From: linux-lvm-bounces redhat com
[mailto:linux-lvm-bounces redhat com] On Behalf Of Ron Watkins
Sent: Tuesday, March 01, 2005 11:10 PM
To: Erik echohome org; LVM general discussion and development
Subject: Re: [linux-lvm] Building up a RAID5 LVM home server (long)
This is absolutely insane. It is among the dumbest designs
I've ever seen.
You are using HDA as a component in MD0 and MD1, and then
using HDA AGAIN as
part of MD2 directly, while using it indirectly via MD0 and
going to A) bottleneck on HDA, B) you're going to beat that
drive to death,
and C) if that drive goes, you are HOSED. Plus, you are just
problems with potential bugs in the RAID driver code. This
whole setup is
an INCREDIBLY bad idea. You're trying to 'be clever' to save
money, and all you're doing is buying trouble.
The way RAID5 is meant to work is with disks of approximately
the same size.
RAID5 is not expandable, unless you have a very expensive hardware
controller. There are algorithms that will let you expand
the size of a
RAID5 volume, but they have not, to my knowledge, been
implemented in open
source. You CANNOT do what you want to do, cheaply. You
can spend a great
deal of money to satisfy most of your design parameters, but
If you want it cheap, use fixed drives of about the same
size, and don't
think about expansion. When you're ready to expand, hook up
RAID and copy your data. In NO case can you use that
hodgepodge of junk
drives you've collected.
Most of your drives are obsolete. Keep the biggest one, buy
at least two
more of the same size, and set up a RAID5 using that. All
around to try to extract some last value from drives totally
the purpose is going to cost you far, far more than new
drives ever could.
Hell, keep the smaller ones around, put them into a concatenated LVM2
volume, and use them as a backup. It's not the best backup
in the world,
but it's better than nothing.
Do it right. This is your data you're trying to save. You
can get very
nice 250-gig PATA Western Digital drives for $165 from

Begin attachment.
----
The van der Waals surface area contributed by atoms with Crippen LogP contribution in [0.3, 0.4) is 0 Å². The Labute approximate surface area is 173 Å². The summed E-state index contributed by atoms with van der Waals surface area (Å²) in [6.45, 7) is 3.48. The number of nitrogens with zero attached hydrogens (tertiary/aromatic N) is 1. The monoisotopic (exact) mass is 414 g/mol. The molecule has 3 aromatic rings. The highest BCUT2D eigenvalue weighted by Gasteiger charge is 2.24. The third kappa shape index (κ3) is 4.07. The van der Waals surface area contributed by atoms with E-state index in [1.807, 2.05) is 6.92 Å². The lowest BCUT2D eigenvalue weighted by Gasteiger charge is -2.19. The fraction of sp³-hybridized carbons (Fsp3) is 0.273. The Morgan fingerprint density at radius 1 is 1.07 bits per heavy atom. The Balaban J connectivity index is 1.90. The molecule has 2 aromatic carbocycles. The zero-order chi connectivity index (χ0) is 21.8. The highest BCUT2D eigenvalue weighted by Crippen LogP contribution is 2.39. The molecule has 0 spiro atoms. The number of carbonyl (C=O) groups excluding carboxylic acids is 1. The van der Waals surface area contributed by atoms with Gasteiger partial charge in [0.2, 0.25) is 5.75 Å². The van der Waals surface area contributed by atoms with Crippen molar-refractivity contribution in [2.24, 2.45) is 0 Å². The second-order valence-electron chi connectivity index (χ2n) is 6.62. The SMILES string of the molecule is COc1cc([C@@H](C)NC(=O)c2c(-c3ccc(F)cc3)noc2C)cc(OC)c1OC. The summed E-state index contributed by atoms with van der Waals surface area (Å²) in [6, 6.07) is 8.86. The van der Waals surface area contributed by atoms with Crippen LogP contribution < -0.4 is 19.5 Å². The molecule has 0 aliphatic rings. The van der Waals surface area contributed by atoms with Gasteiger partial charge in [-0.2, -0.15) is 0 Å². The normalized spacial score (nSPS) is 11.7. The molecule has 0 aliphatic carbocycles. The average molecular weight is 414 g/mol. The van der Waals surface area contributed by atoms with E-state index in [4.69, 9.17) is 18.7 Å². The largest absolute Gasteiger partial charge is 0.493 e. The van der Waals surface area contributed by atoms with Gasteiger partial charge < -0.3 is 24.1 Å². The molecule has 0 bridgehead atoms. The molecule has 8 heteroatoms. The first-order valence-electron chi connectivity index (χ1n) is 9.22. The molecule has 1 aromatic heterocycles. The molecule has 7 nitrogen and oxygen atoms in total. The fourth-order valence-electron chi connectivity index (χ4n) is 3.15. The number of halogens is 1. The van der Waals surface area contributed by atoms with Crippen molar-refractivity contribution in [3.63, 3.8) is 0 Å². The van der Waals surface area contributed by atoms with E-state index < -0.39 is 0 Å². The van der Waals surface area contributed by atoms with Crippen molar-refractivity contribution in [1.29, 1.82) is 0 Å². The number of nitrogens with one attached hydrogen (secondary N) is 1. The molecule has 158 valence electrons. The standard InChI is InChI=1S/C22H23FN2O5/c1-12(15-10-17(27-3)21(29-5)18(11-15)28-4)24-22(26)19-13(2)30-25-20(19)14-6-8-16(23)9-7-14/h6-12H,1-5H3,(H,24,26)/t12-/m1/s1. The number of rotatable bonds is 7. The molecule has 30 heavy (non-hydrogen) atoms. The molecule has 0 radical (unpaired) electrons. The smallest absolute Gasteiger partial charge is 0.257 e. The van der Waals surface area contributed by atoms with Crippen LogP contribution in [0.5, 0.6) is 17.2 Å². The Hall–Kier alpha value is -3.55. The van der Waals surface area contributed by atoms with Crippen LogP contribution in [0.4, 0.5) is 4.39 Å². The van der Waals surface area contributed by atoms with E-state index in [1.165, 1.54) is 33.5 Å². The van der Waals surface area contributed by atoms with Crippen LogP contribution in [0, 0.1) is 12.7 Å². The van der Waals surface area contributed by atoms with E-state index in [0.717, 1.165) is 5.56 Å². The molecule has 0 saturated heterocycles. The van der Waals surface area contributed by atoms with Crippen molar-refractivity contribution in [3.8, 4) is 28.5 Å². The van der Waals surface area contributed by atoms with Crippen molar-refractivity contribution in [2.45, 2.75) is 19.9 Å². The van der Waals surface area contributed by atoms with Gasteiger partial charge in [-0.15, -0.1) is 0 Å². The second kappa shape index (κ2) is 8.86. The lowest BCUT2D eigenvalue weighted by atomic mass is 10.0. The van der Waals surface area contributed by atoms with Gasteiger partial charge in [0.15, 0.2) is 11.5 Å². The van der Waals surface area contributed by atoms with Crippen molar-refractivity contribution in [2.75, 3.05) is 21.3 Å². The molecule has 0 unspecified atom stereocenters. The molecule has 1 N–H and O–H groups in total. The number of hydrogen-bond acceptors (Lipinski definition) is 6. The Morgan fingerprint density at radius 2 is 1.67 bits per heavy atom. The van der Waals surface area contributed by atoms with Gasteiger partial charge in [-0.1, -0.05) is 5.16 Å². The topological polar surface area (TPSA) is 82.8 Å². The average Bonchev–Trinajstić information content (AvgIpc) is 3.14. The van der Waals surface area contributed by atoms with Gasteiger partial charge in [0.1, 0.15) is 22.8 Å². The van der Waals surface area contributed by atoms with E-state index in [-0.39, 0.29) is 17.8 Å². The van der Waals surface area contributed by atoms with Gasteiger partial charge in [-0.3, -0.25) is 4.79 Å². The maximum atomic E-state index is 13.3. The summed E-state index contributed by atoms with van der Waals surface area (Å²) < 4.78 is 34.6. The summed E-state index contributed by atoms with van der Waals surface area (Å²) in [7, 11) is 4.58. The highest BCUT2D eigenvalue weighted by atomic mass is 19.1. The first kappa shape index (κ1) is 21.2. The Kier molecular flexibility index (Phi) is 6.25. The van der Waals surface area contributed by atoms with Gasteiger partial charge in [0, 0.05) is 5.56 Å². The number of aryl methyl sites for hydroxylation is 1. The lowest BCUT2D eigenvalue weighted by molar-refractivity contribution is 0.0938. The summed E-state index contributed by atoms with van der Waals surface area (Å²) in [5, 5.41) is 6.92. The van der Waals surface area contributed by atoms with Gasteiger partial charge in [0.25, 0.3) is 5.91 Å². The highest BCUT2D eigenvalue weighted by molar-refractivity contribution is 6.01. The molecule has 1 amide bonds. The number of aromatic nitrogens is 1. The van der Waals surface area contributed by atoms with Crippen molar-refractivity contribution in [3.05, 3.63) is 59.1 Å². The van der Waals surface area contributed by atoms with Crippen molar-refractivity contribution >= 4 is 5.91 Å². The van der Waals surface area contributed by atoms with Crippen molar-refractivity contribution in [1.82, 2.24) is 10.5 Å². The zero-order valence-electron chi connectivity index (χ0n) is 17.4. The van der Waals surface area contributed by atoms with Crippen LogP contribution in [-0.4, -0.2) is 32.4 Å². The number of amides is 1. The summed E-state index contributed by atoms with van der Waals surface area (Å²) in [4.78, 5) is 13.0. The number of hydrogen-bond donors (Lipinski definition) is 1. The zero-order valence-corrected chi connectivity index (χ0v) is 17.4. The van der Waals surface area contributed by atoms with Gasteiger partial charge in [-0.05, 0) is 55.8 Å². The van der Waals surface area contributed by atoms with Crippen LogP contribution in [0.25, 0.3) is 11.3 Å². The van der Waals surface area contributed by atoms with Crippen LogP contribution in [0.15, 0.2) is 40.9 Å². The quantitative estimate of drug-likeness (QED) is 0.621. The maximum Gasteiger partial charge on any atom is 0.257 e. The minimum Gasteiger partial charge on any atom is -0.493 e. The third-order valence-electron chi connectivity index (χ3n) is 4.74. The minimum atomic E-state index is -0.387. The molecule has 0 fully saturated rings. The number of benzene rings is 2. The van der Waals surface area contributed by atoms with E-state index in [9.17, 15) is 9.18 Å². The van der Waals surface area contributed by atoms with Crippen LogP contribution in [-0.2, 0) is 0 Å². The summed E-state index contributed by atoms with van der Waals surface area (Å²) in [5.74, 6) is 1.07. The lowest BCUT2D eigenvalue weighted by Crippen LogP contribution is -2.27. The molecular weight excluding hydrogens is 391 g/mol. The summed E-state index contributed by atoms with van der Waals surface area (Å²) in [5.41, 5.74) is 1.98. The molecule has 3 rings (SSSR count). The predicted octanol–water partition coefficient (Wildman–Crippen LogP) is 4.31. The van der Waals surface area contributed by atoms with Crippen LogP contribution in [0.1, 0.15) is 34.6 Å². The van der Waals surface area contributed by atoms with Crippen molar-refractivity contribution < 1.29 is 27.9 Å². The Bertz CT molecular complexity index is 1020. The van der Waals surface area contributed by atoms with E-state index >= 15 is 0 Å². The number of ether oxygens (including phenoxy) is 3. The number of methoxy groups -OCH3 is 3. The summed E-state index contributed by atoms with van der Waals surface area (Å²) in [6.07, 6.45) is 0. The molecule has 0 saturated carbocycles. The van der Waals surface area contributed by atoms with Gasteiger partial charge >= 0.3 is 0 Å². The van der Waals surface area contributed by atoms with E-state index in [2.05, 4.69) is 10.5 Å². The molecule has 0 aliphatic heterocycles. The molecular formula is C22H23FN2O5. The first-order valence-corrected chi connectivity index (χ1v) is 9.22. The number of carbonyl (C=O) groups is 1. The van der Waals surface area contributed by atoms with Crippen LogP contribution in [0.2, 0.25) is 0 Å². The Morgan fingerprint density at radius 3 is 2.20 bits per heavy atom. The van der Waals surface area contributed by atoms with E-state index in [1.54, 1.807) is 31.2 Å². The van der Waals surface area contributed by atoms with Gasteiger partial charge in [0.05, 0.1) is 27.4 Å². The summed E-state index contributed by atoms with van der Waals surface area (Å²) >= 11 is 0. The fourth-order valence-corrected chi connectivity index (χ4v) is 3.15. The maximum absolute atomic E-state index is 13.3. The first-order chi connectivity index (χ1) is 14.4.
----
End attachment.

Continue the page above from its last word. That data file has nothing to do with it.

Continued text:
are specifically designed for RAID. Buy 4 and save yourself
headache. If you don't need that much space, buy smaller drives.
Or, you can persist in trying to be clever, but it's a
you're going to lose data if you go this route. Pay now, or
What's your data worth?
----- Original Message -----
From: "Erik Ohrnberger" <erik echohome org>
To: "'LVM general discussion and development'" <linux-lvm redhat com>
Sent: Tuesday, March 01, 2005 10:27 PM
Subject: RE: [linux-lvm] Building up a RAID5 LVM home server (long)
> ... SNIP ...
>> >What if the I broke everything into 10 GB pieces, and
>> created multiple
>> >raid5 sets? Then I could LVM2 them together and have a large
>> >filesystem that way.
>> >a=20GB, b=30GB, c=40GB
>> >a-1 + b-1 + c-1 = md0 (approx 30 GB storage)
>> >a-2 + b-2 + c-2 = md1 (approx 30 GB storage)
>> > b-3 + c-3 = md2 (waiting for one more drive)
>> > c-4 = md3 (waiting for two more drives)
>> This is sorta what I do. But in my opinion the gain of
>> (over RAID1) is when you get over 3 disks... at 3 disks you are
>> burning 33% for redudnacy... 25% or 20% or 17% sounds
better to me.
>> I guess if
>> you go too far it costs in calculating the parity.
> Overhead: Yea, OK. Nothing is without a price.
> I fooled around with various ideas, and came up with this for my
> (Note, rounded to nearest GB)
> 80 GB /dev/hda 60 GB /dev/hdb 40 GB /dev/hdc 45 GB
> GB /dev/md0 (RAID0)
> 40 /dev/hdc
> 15 /dev/hda1
> /dev/md1 (RAID0)
> 45 /dev/hdd
> 10 /dev/hda2
> /dev/md2 (RAID5)
> 55 /dev/md0
> 55 /dev/md1
> 55 /dev/hda3
> 55 /dev/hdb
> Yea, OK, so like the 220 is a bit optimistic, but should get pretty
> What do you think?
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